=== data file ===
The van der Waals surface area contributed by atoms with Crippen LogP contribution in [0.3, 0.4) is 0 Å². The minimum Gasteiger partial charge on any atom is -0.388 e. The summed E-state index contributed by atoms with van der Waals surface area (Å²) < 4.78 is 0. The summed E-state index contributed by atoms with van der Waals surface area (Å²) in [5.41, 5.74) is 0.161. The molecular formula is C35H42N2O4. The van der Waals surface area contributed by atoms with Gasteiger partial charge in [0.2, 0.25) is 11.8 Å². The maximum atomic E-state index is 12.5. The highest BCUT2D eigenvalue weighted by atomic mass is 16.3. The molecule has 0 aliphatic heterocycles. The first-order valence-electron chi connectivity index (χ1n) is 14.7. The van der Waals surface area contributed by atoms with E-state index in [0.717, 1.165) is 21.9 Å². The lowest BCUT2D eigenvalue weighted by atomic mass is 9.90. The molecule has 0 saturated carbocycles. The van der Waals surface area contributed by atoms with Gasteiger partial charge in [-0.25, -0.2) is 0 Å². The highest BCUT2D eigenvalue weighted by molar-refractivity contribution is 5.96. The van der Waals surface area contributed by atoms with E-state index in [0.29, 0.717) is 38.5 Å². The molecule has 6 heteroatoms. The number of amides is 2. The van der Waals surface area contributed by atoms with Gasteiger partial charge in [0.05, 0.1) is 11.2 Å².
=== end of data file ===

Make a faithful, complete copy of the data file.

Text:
The van der Waals surface area contributed by atoms with Crippen LogP contribution in [0.3, 0.4) is 0 Å². The minimum Gasteiger partial charge on any atom is -0.388 e. The summed E-state index contributed by atoms with van der Waals surface area (Å²) < 4.78 is 0. The summed E-state index contributed by atoms with van der Waals surface area (Å²) in [5.41, 5.74) is 0.161. The molecular formula is C35H42N2O4. The van der Waals surface area contributed by atoms with Gasteiger partial charge in [0.2, 0.25) is 11.8 Å². The maximum atomic E-state index is 12.5. The highest BCUT2D eigenvalue weighted by atomic mass is 16.3. The molecule has 0 aliphatic heterocycles. The first-order valence-electron chi connectivity index (χ1n) is 14.7. The van der Waals surface area contributed by atoms with E-state index in [0.717, 1.165) is 21.9 Å². The lowest BCUT2D eigenvalue weighted by atomic mass is 9.90. The molecule has 0 saturated carbocycles. The van der Waals surface area contributed by atoms with Gasteiger partial charge in [-0.25, -0.2) is 0 Å². The highest BCUT2D eigenvalue weighted by molar-refractivity contribution is 5.96. The van der Waals surface area contributed by atoms with E-state index in [0.29, 0.717) is 38.5 Å². The molecule has 6 heteroatoms. The number of amides is 2. The van der Waals surface area contributed by atoms with Gasteiger partial charge in [0.05, 0.1) is 11.2 Å².